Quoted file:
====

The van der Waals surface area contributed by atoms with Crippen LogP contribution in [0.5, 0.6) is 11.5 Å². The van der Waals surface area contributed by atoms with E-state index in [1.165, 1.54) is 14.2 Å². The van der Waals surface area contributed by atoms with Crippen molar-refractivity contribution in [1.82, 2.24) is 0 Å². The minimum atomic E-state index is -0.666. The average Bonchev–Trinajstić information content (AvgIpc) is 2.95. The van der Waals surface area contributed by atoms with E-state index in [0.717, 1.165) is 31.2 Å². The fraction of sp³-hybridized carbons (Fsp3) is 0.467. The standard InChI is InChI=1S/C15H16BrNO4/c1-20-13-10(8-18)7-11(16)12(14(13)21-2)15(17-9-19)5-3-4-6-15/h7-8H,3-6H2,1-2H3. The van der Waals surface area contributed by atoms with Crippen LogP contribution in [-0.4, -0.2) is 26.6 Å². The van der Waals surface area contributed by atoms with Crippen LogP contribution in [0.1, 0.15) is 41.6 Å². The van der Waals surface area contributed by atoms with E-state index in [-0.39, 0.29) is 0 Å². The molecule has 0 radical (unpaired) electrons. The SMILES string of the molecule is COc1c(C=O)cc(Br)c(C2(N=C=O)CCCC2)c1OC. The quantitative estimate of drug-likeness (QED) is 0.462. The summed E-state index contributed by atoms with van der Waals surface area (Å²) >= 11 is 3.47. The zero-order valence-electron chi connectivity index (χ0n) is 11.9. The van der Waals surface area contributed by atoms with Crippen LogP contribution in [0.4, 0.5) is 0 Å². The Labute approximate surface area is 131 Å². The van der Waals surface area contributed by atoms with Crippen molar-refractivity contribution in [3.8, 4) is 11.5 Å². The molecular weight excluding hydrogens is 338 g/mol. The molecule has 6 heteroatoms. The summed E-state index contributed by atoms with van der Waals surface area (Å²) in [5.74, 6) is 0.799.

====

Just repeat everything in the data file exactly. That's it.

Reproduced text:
The van der Waals surface area contributed by atoms with Crippen LogP contribution in [0.5, 0.6) is 11.5 Å². The van der Waals surface area contributed by atoms with E-state index in [1.165, 1.54) is 14.2 Å². The van der Waals surface area contributed by atoms with Crippen molar-refractivity contribution in [1.82, 2.24) is 0 Å². The minimum atomic E-state index is -0.666. The average Bonchev–Trinajstić information content (AvgIpc) is 2.95. The van der Waals surface area contributed by atoms with E-state index in [0.717, 1.165) is 31.2 Å². The fraction of sp³-hybridized carbons (Fsp3) is 0.467. The standard InChI is InChI=1S/C15H16BrNO4/c1-20-13-10(8-18)7-11(16)12(14(13)21-2)15(17-9-19)5-3-4-6-15/h7-8H,3-6H2,1-2H3. The van der Waals surface area contributed by atoms with Crippen LogP contribution in [-0.4, -0.2) is 26.6 Å². The van der Waals surface area contributed by atoms with Crippen LogP contribution in [0.1, 0.15) is 41.6 Å². The van der Waals surface area contributed by atoms with E-state index in [-0.39, 0.29) is 0 Å². The molecule has 0 radical (unpaired) electrons. The SMILES string of the molecule is COc1c(C=O)cc(Br)c(C2(N=C=O)CCCC2)c1OC. The quantitative estimate of drug-likeness (QED) is 0.462. The summed E-state index contributed by atoms with van der Waals surface area (Å²) >= 11 is 3.47. The zero-order valence-electron chi connectivity index (χ0n) is 11.9. The van der Waals surface area contributed by atoms with Crippen LogP contribution in [0.4, 0.5) is 0 Å². The Labute approximate surface area is 131 Å². The van der Waals surface area contributed by atoms with Crippen molar-refractivity contribution in [3.8, 4) is 11.5 Å². The molecular weight excluding hydrogens is 338 g/mol. The molecule has 6 heteroatoms. The summed E-state index contributed by atoms with van der Waals surface area (Å²) in [5.74, 6) is 0.799.